U.S. Markets closed

Thoughts on the Gladstone Companies

- By Jonathan Poland

The organizations founded by David Gladstone add up to a massive nest egg across four publicly traded holdings:

  • Gladstone Capital Corp. (GLAD) at $9.33.
  • Gladstone Investment Corp. (GAIN) at $9.21.
  • Gladstone Commercial Corp. (GOOD) at $21.72.
  • Gladstone Land Corp. (LAND) at $13.55.




Gladstone has an impressive background, including chairman and CEO of Allied Capital Corp., which is now part of Ares Capital (ARCC). With his big four, Gladstone has built a strong base of profit and growth with each company paying a solid dividend. He has significant stakes in Gladstone Capital, Glastone Investment and Gladstone Land.

Gladstone Capital pays a 9% dividend, has just 15% institutional ownership and is trading at seven times earnings on a market capitalization of $244 million. The company has paid out a steady dividend of 84 cents since 2010. This vehicle is not for an investor looking to see a double in the next year, but if it continues to buy small to middle-market businesses and can build earnings and book value in the process, investors are likely to see much higher valuations at some point in the future. In the meantime, the 9% dividend alleviates the stress of stagnation.

Gladstone Investment pays an 8.34% dividend, has just 20% institutional ownership and is trading at 10 times earnings on a market capitalization just shy of $300 million. Unlike Gladstone Capital, the company has gone from $28 million in sales circa 2008 to over $51 million in the last 12 months, paying out a steady dividend the entire time, albeit slightly lower now.

Gladstone Commercial pays an 6.89% dividend, has 50% institutional ownership and a market capitalization over $600 million. This is an interesting holding because it typically reports a net loss, but has paid out $1.50 in annual dividends for the last decade. Granted, dividends come from cash flow and the company is a REIT specializing in long-term commercial (e.g., office and industrial) properties. The company currently owns 95 properties totaling more than 10.9 million square feet across 24 states. Since 2010, its real estate assets have more than doubled, from $411 million to $852 million, but so has its long-term debt. What I keep coming back to with this company is why Jim Simons (Trades, Portfolio)' Renaissance Technologies keeps adding to its position. The firm now has just over 2 million shares, or 7.17% of the company.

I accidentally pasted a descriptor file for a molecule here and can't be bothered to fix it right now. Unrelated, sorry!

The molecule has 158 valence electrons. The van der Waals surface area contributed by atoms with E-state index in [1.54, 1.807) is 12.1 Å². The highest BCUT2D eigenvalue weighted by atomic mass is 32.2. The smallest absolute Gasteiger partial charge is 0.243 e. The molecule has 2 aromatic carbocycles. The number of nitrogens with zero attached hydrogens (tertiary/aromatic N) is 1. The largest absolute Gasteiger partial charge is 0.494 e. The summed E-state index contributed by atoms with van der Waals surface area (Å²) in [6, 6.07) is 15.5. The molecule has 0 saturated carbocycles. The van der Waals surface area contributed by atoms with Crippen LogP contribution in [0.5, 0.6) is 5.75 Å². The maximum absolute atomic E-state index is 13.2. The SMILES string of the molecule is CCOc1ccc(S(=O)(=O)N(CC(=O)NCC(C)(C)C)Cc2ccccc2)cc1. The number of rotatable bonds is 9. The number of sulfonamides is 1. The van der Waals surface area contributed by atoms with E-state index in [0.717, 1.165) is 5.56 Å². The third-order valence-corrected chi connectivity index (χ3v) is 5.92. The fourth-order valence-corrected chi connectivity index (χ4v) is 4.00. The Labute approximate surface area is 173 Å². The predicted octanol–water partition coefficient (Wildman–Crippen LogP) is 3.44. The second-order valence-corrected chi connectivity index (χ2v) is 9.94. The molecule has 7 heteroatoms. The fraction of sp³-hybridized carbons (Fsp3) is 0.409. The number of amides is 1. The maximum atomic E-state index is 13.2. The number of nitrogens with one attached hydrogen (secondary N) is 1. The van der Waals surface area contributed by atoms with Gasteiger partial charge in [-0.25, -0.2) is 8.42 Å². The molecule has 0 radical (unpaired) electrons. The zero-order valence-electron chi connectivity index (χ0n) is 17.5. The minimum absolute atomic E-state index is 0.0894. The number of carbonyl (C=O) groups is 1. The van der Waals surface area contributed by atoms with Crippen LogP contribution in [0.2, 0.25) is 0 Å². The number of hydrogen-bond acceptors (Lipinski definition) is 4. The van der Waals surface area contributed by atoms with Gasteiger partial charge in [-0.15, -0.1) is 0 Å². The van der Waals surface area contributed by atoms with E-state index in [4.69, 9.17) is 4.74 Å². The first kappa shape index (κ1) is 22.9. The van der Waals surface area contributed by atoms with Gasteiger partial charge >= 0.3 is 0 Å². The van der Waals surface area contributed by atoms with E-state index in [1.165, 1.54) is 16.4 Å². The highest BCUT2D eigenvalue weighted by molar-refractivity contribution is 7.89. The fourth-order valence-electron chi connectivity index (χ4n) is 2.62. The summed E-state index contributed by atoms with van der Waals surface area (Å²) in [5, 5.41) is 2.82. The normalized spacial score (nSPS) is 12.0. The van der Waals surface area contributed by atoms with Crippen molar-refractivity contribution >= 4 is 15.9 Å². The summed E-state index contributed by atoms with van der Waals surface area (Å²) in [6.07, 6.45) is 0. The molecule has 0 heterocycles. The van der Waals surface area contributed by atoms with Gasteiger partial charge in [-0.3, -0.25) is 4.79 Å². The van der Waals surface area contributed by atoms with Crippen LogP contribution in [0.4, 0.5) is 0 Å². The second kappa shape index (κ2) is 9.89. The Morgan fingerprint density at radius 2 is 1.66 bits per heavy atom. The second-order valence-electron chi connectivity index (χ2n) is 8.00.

Gladstone Land is the newest public vehicles in the Gladstone portfolio. It generates $21 million in revenue on $334 million in assets, which are spread across eight states, 71 farms and 61,000 acres. It leases parcels of the properties to oil companies, helping it pay out close to 4% in dividends on a market capitalization of $178 million.

If these four companies were a single organization, it would have a price tag north of $1.3 billion. Thanks to the public markets, you can disregard Gladstone Land and focus on the better holdings. Both Gladstone Capital and Gladstone Investment are paying enough in dividends with the future of business growth to justify a small position. Gladstone Commercial may be worth a flyer just because Simons' firm is in it, but could be the best of the bunch considering the occupancy rates and potential for increased rents over time.

Disclosure: I am not long or short any stocks mentioned in this article.

This article first appeared on GuruFocus.